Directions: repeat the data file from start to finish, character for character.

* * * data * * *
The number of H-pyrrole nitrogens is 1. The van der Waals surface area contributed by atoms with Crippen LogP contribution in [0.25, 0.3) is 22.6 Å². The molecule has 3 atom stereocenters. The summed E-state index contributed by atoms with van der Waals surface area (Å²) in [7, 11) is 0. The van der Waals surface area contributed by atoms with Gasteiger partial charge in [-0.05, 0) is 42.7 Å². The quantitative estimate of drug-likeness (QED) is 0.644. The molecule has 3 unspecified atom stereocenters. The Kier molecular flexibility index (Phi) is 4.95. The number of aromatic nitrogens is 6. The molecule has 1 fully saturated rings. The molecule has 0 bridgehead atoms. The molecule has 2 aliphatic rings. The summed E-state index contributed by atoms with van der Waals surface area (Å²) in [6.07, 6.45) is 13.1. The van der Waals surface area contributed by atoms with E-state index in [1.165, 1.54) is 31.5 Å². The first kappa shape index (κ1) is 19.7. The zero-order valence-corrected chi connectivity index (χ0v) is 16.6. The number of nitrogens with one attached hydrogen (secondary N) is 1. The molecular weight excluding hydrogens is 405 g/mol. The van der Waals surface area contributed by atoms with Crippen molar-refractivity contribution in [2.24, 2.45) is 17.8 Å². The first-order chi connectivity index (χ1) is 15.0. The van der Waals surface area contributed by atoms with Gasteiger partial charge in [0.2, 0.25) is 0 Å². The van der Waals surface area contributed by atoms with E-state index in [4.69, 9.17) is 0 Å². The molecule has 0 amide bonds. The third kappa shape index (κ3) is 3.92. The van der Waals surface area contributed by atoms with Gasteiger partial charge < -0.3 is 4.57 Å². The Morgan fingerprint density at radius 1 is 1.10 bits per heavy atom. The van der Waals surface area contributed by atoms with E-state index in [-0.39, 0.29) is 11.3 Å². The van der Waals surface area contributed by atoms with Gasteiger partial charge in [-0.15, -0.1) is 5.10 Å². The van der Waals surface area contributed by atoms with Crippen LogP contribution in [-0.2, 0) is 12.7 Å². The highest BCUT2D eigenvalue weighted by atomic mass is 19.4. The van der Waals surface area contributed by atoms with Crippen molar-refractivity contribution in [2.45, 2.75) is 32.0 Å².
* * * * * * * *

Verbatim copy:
The number of H-pyrrole nitrogens is 1. The van der Waals surface area contributed by atoms with Crippen LogP contribution in [0.25, 0.3) is 22.6 Å². The molecule has 3 atom stereocenters. The summed E-state index contributed by atoms with van der Waals surface area (Å²) in [7, 11) is 0. The van der Waals surface area contributed by atoms with Gasteiger partial charge in [-0.05, 0) is 42.7 Å². The quantitative estimate of drug-likeness (QED) is 0.644. The molecule has 3 unspecified atom stereocenters. The Kier molecular flexibility index (Phi) is 4.95. The number of aromatic nitrogens is 6. The molecule has 1 fully saturated rings. The molecule has 0 bridgehead atoms. The molecule has 2 aliphatic rings. The summed E-state index contributed by atoms with van der Waals surface area (Å²) in [6.07, 6.45) is 13.1. The van der Waals surface area contributed by atoms with E-state index in [1.165, 1.54) is 31.5 Å². The first kappa shape index (κ1) is 19.7. The zero-order valence-corrected chi connectivity index (χ0v) is 16.6. The number of nitrogens with one attached hydrogen (secondary N) is 1. The molecular weight excluding hydrogens is 405 g/mol. The van der Waals surface area contributed by atoms with Crippen molar-refractivity contribution in [2.24, 2.45) is 17.8 Å². The first-order chi connectivity index (χ1) is 15.0. The van der Waals surface area contributed by atoms with Gasteiger partial charge in [0.2, 0.25) is 0 Å². The van der Waals surface area contributed by atoms with E-state index in [4.69, 9.17) is 0 Å². The molecule has 0 amide bonds. The third kappa shape index (κ3) is 3.92. The van der Waals surface area contributed by atoms with Gasteiger partial charge < -0.3 is 4.57 Å². The Morgan fingerprint density at radius 1 is 1.10 bits per heavy atom. The van der Waals surface area contributed by atoms with E-state index in [-0.39, 0.29) is 11.3 Å². The van der Waals surface area contributed by atoms with Gasteiger partial charge in [-0.15, -0.1) is 5.10 Å². The van der Waals surface area contributed by atoms with Crippen LogP contribution in [-0.2, 0) is 12.7 Å². The highest BCUT2D eigenvalue weighted by atomic mass is 19.4. The van der Waals surface area contributed by atoms with Crippen molar-refractivity contribution in [2.45, 2.75) is 32.0 Å².